Danielle DeVor is the author of, amongst other things, The Marker Chronicles. I first read Sorrow’s Point, the first book in the series, the night before Halloween. It wasn’t the brightest thing I’ve ever done. The book itself isn’t exactly terrifying, but the atmosphere was fantastic, and her wonderful story-telling plus my over-active imagination meant I stayed up way too late finishing the book. I couldn’t go to sleep until I knew what happened to Lucy. So, I raved about it after I was done, connected with her, and basically spent the next year whining and begging to know when I could read the next book. She put up with my fangirling admirably, and a few days ago, I published my review of Sorrow’s Edge, second book in the Marker Chronicles. Now, you get to get inside her head with me! Thanks again, Danielle!
Author Interview: Danielle DeVor
S&S: Women writing horror is a fairly rare thing (at least those who get noticed). Do you feel like you faced any resistance when you began trying to get your work published because of the fact that you’re a female writing horror?
Danielle DeVor (DD): To be honest, I don’t know. It wasn’t like when I was submitting Sorrow’s Point that I noticed a bunch of exorcism books come out after me. I did get comments from a few literary agents that commented, “That type of book scares the crap out of me, so I can’t represent it.” It was really kind of funny.
S&S: That’s fascinating, actually. I think if I was an agent and got a book that scared me, I’d be like “Ooh yes, let’s do this!”
S&S: Books and Movies – What was the first horror book you read that made an impression on you? What about the first movie?
DD: Book: Meet the Vampire by Georgess McHargue – it is actually a folklore book and I am a total vampire nerd. I used to make my father read this book to me over and over when I was 3.
Movie: Probably, The Shining with Jack Nicholson. While it certainly wasn’t the first horror film I saw (My father used to stay up late with me on Saturday nights and watch the horror host out of Pittsburgh, Chilly Billy.), but it was the first one that I became obsessed with. I loved it that the child’s name was Danny and would imagine myself in his place. For a long time, the shut-down sound on my computer was the two twins saying, “Come and play with us, Danny. Forever, and ever, and ever.” Of course, my nickname is spelled Dani, but it was close enough. LOL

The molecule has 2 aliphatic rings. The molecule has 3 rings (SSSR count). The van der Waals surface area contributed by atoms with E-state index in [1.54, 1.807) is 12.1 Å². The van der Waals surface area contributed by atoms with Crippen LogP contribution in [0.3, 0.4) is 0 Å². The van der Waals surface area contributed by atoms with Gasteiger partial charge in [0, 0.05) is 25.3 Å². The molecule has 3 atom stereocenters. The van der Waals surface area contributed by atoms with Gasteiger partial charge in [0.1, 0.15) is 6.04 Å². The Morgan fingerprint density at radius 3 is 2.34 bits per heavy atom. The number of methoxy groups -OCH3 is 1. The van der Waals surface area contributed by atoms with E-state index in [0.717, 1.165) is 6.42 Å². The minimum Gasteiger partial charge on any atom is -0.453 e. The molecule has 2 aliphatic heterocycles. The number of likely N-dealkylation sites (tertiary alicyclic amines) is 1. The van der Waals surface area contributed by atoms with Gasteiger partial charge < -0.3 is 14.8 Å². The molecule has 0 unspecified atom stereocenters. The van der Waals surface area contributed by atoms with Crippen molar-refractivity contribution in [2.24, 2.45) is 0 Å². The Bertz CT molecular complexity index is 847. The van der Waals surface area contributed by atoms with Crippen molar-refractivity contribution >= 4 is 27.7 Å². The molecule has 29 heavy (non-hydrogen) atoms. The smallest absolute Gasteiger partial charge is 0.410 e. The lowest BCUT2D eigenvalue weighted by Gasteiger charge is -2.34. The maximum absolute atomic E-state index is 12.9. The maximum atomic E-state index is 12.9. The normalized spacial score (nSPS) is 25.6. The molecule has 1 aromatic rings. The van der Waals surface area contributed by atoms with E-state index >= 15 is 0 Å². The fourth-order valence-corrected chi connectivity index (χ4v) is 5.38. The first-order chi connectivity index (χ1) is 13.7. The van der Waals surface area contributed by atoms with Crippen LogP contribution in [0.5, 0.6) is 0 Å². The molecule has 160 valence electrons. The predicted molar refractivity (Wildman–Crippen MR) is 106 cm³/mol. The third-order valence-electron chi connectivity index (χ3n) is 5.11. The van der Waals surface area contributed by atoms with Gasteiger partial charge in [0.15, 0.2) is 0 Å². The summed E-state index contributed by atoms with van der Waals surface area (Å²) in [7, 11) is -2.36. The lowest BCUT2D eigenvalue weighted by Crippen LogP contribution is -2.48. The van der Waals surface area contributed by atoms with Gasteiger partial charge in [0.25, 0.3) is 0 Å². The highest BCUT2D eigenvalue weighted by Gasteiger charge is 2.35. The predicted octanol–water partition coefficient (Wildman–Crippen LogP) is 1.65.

S&S: Do you have any taboos when it comes to writing horror?
DD: Sex. Kind of funny that most horror films feature sex as a huge component, but I want the horror to be about the horror. If I wanted sex to be a huge component, I would write erotica.
S&S: Yeah, it does seem like people think if we want to be scared, we also want to see two people going at it like the world’s going to end tomorrow. I appreciate those occasionally, but I also love to get my hands on a nice clean horror.
S&S:Do any of your stories ever come from nightmares or dreams that you’ve had?
DD: Many of my short stories do. The Shroud, Crabs, and then there are scenes in the books that come from dreams. And, I have lots of scraps of paper where I’ve scribbled down the good things from dreams. So, there will probably be more.
S&S: You have such interesting dreams! The last thing I dreamed was that my partner quit his job with a state agency to go work at Dairy Queen. *sigh* I guess that’s a nightmare in its own right, but still.